Skijoring Hits Bozeman

Ramona Mead, photos by Zach Hoffman

Gallatin County Regional Park saw action January 23, 24 that had yet to shake things up in Bozeman! On Saturday and Sunday, skier and riders competed in the first ever Duckworth Montana Classic Skijoring Race.

This was the first such completion to be held in Bozeman, according to event organizer Whitni Ciofalo. Along with being the current Bozeman race director, she is also a Founding Board Member of Skijor America.

82 teams signed up on Friday night to compete in Saturday’s races. 32 of those teams were in the Novice Category, which competed first. Some of the skiers I spoke to had tried the sport before, or had a least practiced a few times, but there was more thanone brave soul who had never attempted before!

When asked what appealed to them about skijoring, the most popular answer from skiers was “the speed.” Bozeman resident Glenn said his reason for wanting to give it a try for the first time was, “It just looks fun!” When I caught up with him after his first run, Glenn was grinning as he told me “It was easier than I thought.” Glenn’s rider was his friend Rick who explained all horses respond differently to towing a rope and skier. Rick’s horse Pepper was indifferent about the experience, a result of being a horse used in Mounted Cowboy Shooting Competitions.

Experienced skijorer Darren Anderson traveled to Bozeman from Vail, Colorado to compete in the weekend’s races. He said the Duckworth Montana Classic was the second stop of the Skijoring America Circuit. Although there was also an event taking place in Driggs, Idaho that weekend, his rider chose Bozeman’s event so he came here because “You go where your horse and rider want to go.”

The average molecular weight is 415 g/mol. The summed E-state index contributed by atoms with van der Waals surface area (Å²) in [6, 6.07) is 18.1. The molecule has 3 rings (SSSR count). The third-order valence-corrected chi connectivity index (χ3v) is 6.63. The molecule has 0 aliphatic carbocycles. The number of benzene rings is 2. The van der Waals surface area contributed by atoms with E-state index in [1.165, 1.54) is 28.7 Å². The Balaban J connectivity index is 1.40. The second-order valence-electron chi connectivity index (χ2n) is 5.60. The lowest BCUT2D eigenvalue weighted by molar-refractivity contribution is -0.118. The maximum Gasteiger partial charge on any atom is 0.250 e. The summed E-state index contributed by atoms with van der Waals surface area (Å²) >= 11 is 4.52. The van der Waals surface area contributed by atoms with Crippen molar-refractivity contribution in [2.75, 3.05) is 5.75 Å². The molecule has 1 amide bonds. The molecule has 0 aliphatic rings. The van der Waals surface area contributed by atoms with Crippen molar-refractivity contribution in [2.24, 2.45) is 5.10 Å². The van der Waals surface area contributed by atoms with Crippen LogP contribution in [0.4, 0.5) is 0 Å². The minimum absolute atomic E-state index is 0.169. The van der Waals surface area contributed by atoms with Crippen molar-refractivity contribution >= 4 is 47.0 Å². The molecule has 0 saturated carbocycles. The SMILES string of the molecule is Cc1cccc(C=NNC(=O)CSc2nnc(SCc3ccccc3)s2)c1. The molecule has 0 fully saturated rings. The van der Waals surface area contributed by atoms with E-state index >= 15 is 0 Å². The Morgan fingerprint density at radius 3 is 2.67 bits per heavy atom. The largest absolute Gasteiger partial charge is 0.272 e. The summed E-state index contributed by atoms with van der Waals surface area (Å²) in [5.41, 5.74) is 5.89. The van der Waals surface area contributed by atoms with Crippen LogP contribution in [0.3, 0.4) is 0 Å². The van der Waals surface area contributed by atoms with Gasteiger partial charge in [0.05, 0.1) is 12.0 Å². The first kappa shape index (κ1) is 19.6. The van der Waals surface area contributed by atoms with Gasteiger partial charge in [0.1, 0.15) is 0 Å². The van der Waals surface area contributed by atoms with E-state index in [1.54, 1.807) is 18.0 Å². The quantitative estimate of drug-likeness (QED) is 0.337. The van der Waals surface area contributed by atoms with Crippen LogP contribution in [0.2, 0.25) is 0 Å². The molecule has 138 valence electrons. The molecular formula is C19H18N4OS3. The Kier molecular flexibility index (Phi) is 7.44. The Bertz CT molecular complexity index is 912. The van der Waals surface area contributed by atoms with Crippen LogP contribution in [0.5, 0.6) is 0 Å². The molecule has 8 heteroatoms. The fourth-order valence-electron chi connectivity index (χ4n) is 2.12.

The races were well attended by skijoring enthusiasts but also many Bozemanites who weren’t familiar with the sport. Some folks were simply out walking their dogs at the park, saw the horses and went over to see what all the fuss was about! No one appeared to be disappointed in what they saw! Crowds cheered as teams raced over ramps and flinched when there was a wreck.

According to the Skijor America website, the history of the sport as it exists today can be traced back to Colorado in the late 1940’s. Two close friends “were impressed by the prospect of skijoring, however, they couldn’t understand why anyone would want to go that slow!”

And so, what was originally used as a form of transportation has transformed into a fast, thrilling, and sometimes dangerous sport. Leave it to Bozeman, a home for many skiers and equestrians, to embrace the sport and finally get it the attention it deserves! 

This was made by

Ramona Mead

Ramona Mead is a freelance writer and jack of all trades. She is passionate about books, music, pets and living life to the fullest here in Montana. Her blog can be found at

View more of Ramona Mead's work »